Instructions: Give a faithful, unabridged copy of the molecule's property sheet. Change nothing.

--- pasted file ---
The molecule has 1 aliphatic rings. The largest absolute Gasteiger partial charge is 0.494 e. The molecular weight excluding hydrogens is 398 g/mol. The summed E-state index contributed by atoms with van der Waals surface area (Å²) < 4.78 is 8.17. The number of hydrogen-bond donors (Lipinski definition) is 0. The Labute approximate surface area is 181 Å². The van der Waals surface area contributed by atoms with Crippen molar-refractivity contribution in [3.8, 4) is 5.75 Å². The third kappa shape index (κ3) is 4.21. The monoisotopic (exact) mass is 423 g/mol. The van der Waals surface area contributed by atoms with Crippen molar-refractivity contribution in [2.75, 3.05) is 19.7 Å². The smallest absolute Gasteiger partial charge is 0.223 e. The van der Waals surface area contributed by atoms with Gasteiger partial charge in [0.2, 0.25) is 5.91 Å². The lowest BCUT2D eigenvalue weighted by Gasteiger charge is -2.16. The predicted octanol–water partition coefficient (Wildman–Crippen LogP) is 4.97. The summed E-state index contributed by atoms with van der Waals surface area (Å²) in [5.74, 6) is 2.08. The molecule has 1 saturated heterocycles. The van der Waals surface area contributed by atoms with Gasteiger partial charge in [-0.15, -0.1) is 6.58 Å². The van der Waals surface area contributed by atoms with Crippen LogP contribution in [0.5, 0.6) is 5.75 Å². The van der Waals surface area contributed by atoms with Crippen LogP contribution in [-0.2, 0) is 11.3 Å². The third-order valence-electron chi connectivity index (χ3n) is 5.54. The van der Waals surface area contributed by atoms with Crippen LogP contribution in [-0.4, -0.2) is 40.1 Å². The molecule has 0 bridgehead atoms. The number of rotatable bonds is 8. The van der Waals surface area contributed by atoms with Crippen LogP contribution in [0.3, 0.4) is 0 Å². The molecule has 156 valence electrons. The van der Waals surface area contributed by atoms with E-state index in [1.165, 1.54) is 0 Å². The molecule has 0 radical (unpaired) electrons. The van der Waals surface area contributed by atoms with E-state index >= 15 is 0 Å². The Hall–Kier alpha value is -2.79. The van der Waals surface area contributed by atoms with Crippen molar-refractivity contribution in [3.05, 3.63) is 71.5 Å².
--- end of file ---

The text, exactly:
The molecule has 1 aliphatic rings. The largest absolute Gasteiger partial charge is 0.494 e. The molecular weight excluding hydrogens is 398 g/mol. The summed E-state index contributed by atoms with van der Waals surface area (Å²) < 4.78 is 8.17. The number of hydrogen-bond donors (Lipinski definition) is 0. The Labute approximate surface area is 181 Å². The van der Waals surface area contributed by atoms with Crippen molar-refractivity contribution in [3.8, 4) is 5.75 Å². The third kappa shape index (κ3) is 4.21. The monoisotopic (exact) mass is 423 g/mol. The van der Waals surface area contributed by atoms with Crippen molar-refractivity contribution in [2.75, 3.05) is 19.7 Å². The smallest absolute Gasteiger partial charge is 0.223 e. The van der Waals surface area contributed by atoms with Gasteiger partial charge in [0.2, 0.25) is 5.91 Å². The lowest BCUT2D eigenvalue weighted by Gasteiger charge is -2.16. The predicted octanol–water partition coefficient (Wildman–Crippen LogP) is 4.97. The summed E-state index contributed by atoms with van der Waals surface area (Å²) in [5.74, 6) is 2.08. The molecule has 1 saturated heterocycles. The van der Waals surface area contributed by atoms with Gasteiger partial charge in [-0.15, -0.1) is 6.58 Å². The van der Waals surface area contributed by atoms with Crippen LogP contribution in [0.5, 0.6) is 5.75 Å². The van der Waals surface area contributed by atoms with Crippen LogP contribution in [-0.2, 0) is 11.3 Å². The third-order valence-electron chi connectivity index (χ3n) is 5.54. The van der Waals surface area contributed by atoms with Crippen LogP contribution in [-0.4, -0.2) is 40.1 Å². The molecule has 0 bridgehead atoms. The number of rotatable bonds is 8. The van der Waals surface area contributed by atoms with Crippen LogP contribution in [0.3, 0.4) is 0 Å². The molecule has 156 valence electrons. The van der Waals surface area contributed by atoms with E-state index in [1.165, 1.54) is 0 Å². The molecule has 0 radical (unpaired) electrons. The van der Waals surface area contributed by atoms with E-state index >= 15 is 0 Å². The Hall–Kier alpha value is -2.79. The van der Waals surface area contributed by atoms with Crippen molar-refractivity contribution in [3.05, 3.63) is 71.5 Å².